I'm a computer scientist and software engineer that adores functional programming, supports open source development, works on machine learning (ML) and natural language processing (NLP) algorithms, and never stops innovating and growing. | | My personal software development style... Read More →


Monday May 16, 2016 11:40am - 12:20pm
Gardner

2:10pm

The Lego Model for Machine Learning
80-90% of data science is data cleaning and feature engineering. However, if we were to plot a count of what all the data science tools are for, we would find that most innovation happens in data infrastructure and modeling. We want to change that and make data scientists much more productive while also improving the quality of their work. In this talk I will describe the machine learning platform we wrote on top of spark to modularize these steps. This allows easy reuse of components, simplifying model building and changes. The framework simplifies the data preparation and feature building stages with reusable classes for each data source, making subsequent feature generation a matter of a few lines of code.

Speakers
avatar for Vitaly Gordon

Vitaly Gordon

VP, Data Science and Engineering, Salesforce Einstein
VP, Data Science and Data Engineering, Salesforce Einstein



Monday May 16, 2016 2:10pm - 2:50pm
Gardner

4:00pm

Quantitative Trading with Machine Learning
Quantitative Trading is the methodical way of trading. It's a $300b industry, and Quantitative Hedge Funds are considered to be the elite of Hedge Funds. Today, with more and better data and software than ever, the application of machine learning methods on financial data becomes increasingly popular in the industry. In this talk we introduce basic concepts of quantitative trading and showcase a simple example of an application of machine learning to create a quantitative trading alogrithm for Futures.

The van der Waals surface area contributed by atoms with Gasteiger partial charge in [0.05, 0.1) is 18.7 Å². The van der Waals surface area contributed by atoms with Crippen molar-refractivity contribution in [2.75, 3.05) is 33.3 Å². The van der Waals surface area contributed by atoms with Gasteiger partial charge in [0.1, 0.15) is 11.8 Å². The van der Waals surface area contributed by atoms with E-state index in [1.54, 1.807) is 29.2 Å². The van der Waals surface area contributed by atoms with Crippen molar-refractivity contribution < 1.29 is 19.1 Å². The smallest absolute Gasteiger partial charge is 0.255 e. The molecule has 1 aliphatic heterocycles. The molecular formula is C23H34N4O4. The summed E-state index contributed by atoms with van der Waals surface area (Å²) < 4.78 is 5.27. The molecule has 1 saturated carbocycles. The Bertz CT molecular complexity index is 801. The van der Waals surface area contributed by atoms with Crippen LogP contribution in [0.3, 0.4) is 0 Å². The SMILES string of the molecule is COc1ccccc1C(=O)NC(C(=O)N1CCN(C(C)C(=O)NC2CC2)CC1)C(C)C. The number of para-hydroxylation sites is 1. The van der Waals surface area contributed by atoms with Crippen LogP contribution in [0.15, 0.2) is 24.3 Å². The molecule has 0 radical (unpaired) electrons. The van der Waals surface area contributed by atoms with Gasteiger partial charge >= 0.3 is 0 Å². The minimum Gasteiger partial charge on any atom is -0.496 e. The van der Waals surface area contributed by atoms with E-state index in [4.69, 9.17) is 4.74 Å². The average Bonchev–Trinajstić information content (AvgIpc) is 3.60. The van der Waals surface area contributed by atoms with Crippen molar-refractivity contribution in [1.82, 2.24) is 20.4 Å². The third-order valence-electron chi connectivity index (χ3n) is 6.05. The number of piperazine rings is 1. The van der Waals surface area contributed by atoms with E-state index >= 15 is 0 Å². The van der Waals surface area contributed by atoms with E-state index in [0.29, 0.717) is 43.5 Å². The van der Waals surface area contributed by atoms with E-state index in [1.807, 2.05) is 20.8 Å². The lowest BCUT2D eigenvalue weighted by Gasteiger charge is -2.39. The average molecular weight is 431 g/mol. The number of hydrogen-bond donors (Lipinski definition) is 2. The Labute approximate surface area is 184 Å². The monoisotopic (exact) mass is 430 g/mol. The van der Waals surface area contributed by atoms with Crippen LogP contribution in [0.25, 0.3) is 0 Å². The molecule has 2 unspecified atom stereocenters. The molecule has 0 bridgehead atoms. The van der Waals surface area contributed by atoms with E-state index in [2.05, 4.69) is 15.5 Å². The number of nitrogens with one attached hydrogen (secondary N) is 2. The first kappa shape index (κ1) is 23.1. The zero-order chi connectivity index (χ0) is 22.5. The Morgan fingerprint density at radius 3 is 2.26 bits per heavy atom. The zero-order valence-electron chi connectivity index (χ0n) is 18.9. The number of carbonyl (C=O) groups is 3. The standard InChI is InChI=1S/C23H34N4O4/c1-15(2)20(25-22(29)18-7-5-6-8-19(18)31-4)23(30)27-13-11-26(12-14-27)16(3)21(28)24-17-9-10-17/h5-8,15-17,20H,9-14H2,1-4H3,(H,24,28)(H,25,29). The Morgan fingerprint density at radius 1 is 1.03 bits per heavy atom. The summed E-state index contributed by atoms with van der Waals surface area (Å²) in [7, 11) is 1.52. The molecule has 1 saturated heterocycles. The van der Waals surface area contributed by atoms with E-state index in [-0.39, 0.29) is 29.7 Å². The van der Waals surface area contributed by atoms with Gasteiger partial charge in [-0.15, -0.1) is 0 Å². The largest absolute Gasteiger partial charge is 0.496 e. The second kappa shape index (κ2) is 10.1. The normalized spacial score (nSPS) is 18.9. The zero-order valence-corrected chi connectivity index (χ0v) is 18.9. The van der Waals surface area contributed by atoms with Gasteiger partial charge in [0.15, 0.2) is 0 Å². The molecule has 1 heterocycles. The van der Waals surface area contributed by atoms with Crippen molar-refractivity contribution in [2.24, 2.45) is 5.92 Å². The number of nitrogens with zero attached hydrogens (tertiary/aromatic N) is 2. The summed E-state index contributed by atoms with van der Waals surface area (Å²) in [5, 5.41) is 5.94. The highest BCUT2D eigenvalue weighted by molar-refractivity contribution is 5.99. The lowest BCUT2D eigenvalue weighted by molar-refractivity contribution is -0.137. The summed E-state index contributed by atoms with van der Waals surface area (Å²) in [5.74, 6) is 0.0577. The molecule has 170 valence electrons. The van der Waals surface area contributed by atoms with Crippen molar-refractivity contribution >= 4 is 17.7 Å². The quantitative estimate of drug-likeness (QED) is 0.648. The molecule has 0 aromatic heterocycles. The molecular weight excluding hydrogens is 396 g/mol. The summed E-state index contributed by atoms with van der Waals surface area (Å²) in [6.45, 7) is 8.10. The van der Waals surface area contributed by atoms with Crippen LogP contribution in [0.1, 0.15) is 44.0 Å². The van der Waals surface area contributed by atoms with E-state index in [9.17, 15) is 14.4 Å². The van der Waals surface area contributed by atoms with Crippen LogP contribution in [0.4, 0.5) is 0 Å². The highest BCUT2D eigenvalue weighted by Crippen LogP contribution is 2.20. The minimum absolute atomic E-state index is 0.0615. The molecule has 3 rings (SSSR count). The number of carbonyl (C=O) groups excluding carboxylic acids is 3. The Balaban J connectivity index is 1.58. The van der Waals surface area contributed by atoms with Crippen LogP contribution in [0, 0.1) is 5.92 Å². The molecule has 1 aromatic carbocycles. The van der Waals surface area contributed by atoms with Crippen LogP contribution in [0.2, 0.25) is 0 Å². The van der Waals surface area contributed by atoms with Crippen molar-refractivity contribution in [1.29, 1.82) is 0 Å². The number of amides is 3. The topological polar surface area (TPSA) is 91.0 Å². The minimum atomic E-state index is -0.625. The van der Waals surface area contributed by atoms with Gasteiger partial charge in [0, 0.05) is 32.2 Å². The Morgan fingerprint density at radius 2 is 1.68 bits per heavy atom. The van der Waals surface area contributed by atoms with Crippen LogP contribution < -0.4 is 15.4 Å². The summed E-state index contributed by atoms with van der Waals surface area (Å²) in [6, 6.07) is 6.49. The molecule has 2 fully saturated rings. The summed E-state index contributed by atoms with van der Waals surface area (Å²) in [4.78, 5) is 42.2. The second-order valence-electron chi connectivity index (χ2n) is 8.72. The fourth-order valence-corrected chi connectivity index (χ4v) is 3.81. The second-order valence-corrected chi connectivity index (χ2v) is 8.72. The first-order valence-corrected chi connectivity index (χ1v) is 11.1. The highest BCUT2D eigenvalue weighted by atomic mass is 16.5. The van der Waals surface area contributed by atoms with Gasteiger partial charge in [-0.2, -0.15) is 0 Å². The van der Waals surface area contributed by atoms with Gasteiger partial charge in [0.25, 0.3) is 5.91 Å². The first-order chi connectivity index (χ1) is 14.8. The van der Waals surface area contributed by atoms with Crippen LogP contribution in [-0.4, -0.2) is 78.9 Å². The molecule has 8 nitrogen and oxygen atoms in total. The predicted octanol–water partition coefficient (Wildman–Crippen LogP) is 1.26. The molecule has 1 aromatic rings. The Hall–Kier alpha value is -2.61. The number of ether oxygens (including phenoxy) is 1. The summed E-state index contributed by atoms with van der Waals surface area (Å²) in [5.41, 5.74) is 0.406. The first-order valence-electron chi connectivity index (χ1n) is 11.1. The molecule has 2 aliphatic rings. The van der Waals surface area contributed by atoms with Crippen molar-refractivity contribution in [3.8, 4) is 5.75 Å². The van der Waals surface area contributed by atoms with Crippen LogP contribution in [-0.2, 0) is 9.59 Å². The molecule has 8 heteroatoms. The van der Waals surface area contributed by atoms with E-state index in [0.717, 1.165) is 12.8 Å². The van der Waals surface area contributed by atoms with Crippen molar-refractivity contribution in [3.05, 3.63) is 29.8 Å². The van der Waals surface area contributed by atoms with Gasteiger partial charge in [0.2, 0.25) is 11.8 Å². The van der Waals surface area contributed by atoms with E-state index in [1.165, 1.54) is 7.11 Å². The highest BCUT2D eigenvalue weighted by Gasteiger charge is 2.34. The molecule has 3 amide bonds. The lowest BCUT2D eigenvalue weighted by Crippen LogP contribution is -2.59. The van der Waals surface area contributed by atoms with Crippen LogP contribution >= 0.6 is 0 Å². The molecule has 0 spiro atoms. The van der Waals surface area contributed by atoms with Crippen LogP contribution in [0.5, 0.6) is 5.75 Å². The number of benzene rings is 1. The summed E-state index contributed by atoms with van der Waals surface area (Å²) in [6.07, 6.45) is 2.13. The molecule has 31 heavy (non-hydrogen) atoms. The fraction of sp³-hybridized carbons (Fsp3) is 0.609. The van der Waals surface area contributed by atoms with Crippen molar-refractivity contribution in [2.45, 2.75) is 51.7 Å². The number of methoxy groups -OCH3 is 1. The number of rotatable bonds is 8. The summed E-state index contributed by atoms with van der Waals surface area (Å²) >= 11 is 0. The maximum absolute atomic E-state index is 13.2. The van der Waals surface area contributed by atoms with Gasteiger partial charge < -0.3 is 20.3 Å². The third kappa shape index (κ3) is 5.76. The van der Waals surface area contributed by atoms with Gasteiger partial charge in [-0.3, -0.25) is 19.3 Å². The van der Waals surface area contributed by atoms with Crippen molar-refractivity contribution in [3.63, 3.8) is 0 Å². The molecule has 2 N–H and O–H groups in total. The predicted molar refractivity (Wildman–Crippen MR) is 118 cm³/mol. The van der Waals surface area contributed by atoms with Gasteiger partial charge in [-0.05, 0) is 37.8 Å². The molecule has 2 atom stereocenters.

Speakers
avatar for Martin Froehler

Martin Froehler

CEO, Quantiacs
Starting with US stocks in high school, continuing through his mathematics education in Europe, and culminating as head of a private quantitative research firm in Zurich, Martin has over 20 years experience with the markets. As a manager and teacher of new Quants, Martin realized... Read More →



Monday May 16, 2016 4:00pm - 4:40pm
Ada
 
Wednesday, May 18
 

9:50am

Synthesizing human and machine capabilities
Machine learning and artificial intelligence have made tremendous advances in the last several years. Machines are now better than humans at many tasks - facial recognition, medical diagnosis, parole decisions, driving cars - and the list is rapidly growing. As these tasks are ceded to machines, it creates new opportunities for humans to think less like machines and more like … humans. Skills like the ability to empathize, the ability to leverage ambient information, and the ability to grasp broad context are tremendously valuable and in the purview of humans. As machine algorithms become ubiquitous it is these human capabilities that become a means of differentiation. With today’s access economy it is now possible to harness the unique abilities of humans into products and services. New software systems are emerging that distribute their workloads across varied processors - be they machine or human. This synthesis enables new capabilities that go far beyond what is possible using either one resource alone.